5 Yankees responsible for the team’s sluggish start

NEW YORK, NY - APRIL 17: Giancarlo Stanton
NEW YORK, NY - APRIL 17: Giancarlo Stanton /
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Giancarlo Stanton isn’t the only New York Yankee struggling. These five players are responsible for the team’s slow start.

Coming into the season, many New York Yankees fans felt like their team was destined to win the AL East. It’s safe to say that a 10-9 record through 19 games wasn’t the start those fans envisioned.

Unfortunately for Yankees fans, there’s plenty of blame to go around. There are quite a few players who are performing well short of their potential. Aaron Boone’s issues aren’t limited to just one or two big-name stars. Instead, he’ll need to iron out quite a few things if he wants to catch the red-hot Boston Red Sox.

Even more frustrating for Boone is the fact that his club has issues all over the diamond. He has pitchers and hitters who he needs to get on track. Some might see that as encouraging, because there’s a lot of room for the team to grow, but it has to be frustrating for a first-time manager like Boone.

If you are a Yankees fan hoping to see the team make noise in postseason, you need to watch the production of these five stars. Boone’s ability to get the most out of this quintet will go a long way in determining how good the Yankees can be this season.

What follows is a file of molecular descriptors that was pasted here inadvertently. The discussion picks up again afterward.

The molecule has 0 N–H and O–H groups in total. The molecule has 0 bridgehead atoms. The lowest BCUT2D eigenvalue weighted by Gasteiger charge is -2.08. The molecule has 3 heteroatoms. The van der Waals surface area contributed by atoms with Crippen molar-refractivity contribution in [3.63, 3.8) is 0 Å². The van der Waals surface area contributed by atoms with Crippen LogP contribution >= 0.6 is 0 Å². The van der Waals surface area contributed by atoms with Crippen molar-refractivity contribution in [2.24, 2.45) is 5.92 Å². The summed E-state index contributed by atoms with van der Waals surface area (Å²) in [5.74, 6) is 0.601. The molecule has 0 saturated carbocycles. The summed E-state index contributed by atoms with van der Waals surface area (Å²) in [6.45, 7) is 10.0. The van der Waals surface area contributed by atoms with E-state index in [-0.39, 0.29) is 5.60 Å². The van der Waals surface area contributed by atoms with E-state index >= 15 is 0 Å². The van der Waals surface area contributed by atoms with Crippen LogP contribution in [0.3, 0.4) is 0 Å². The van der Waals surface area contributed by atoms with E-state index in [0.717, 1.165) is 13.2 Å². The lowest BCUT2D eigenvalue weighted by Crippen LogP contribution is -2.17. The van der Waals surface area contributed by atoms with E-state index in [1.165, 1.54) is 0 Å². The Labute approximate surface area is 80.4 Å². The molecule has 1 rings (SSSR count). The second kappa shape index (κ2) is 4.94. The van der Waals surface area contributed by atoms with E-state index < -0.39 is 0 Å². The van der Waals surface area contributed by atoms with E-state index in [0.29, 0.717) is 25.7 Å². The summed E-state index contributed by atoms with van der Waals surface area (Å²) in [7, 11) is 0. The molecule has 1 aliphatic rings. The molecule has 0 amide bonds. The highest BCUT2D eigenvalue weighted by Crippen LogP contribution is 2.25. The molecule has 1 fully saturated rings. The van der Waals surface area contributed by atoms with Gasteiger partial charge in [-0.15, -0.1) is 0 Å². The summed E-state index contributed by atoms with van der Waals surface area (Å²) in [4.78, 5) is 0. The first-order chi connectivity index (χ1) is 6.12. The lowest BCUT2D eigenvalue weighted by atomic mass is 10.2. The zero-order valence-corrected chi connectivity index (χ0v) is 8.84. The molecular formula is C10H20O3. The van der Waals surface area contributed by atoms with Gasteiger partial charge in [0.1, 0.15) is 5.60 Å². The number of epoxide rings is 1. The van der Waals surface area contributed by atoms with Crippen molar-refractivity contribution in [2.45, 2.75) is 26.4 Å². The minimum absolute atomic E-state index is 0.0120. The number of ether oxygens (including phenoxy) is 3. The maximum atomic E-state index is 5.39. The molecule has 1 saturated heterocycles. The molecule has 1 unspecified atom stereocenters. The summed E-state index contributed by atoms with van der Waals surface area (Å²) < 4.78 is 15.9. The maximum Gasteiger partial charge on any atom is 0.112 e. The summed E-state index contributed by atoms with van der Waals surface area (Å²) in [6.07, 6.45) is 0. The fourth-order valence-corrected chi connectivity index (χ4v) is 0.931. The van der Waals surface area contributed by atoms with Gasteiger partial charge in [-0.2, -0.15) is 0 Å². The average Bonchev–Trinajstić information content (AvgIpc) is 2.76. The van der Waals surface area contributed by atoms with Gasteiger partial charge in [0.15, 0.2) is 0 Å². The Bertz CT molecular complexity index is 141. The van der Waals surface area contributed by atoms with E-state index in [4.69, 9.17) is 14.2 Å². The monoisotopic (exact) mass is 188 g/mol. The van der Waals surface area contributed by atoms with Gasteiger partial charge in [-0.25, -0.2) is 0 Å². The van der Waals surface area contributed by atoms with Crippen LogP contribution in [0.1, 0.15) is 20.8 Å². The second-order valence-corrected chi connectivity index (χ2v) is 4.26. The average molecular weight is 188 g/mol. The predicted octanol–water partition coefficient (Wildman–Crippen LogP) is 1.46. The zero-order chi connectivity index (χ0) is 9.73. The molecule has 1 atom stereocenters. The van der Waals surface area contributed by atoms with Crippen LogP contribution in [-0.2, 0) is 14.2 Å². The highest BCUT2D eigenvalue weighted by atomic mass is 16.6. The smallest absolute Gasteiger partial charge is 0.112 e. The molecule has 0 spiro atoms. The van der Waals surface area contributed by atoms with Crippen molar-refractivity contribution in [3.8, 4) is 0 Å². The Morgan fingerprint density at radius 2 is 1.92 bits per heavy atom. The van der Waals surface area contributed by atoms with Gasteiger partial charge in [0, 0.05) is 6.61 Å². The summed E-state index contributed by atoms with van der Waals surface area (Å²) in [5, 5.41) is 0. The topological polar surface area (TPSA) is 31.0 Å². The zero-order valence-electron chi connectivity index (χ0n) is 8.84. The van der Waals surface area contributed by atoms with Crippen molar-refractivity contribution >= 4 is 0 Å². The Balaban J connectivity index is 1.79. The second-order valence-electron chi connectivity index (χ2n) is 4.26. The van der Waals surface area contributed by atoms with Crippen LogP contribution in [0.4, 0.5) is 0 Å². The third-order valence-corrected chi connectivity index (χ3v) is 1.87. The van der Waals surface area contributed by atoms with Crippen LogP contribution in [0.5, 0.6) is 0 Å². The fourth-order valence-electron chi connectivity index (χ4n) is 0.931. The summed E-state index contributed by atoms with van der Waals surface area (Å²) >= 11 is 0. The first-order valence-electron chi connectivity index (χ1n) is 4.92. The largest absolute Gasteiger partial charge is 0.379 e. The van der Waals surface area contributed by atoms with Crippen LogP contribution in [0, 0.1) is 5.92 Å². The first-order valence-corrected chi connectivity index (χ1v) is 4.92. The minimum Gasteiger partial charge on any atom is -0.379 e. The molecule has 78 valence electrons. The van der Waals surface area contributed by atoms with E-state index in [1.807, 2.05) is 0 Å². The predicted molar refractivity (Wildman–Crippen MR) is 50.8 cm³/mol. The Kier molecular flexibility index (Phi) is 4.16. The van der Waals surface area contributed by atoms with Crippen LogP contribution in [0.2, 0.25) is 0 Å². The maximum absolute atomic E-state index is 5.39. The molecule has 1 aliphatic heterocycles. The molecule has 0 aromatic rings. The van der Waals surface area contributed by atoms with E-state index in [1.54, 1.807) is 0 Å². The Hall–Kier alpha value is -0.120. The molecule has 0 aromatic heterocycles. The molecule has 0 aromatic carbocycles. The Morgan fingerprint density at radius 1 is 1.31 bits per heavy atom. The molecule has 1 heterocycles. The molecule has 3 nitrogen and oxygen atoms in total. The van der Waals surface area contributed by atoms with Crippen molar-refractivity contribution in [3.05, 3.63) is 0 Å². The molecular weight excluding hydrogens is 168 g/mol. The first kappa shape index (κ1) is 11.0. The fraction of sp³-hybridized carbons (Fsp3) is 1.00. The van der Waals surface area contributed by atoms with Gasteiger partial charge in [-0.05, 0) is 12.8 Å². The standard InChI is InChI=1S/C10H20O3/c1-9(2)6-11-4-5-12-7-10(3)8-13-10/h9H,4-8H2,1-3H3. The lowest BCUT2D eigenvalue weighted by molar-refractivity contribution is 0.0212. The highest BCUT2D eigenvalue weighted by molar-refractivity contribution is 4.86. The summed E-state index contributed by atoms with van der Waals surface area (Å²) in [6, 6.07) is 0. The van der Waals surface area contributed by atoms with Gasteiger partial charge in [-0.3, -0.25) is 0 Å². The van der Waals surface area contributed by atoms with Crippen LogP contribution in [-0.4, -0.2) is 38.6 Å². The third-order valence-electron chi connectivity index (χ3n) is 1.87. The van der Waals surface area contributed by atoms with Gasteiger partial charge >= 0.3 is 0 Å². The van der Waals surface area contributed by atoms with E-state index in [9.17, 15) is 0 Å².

TAMPA, FL – MARCH 19: Neil Walker
TAMPA, FL – MARCH 19: Neil Walker /

5. Neil Walker

In fairness to the veteran infielder, Neil Walker didn’t enter the campaign with sky-high expectations. Walker was just expected to be a steady presence in the bottom of the Yankees lineup. Unfortunately, he’s failed to live up to those modest expectations.

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The former Mets infielder is currently sporting a putrid batting average of .179. That contributes greatly to his offensive WAR of minus-0.6. If that mark holds, it will match the worst mark of Walker’s career.

It’s not as if his defense is anything to write home about, either. He’s an adequate first baseman but his range at second is solidly below average. To put it simply, he needs to hit at an above average clip to justify his place in the starting lineup.

At 32 years of age, it’s possible that Walker is simply too far past his prime to be a meaningful contributor this season. His spot in the roster could easily be something Brian Cashman looks to upgrade as the year progresses.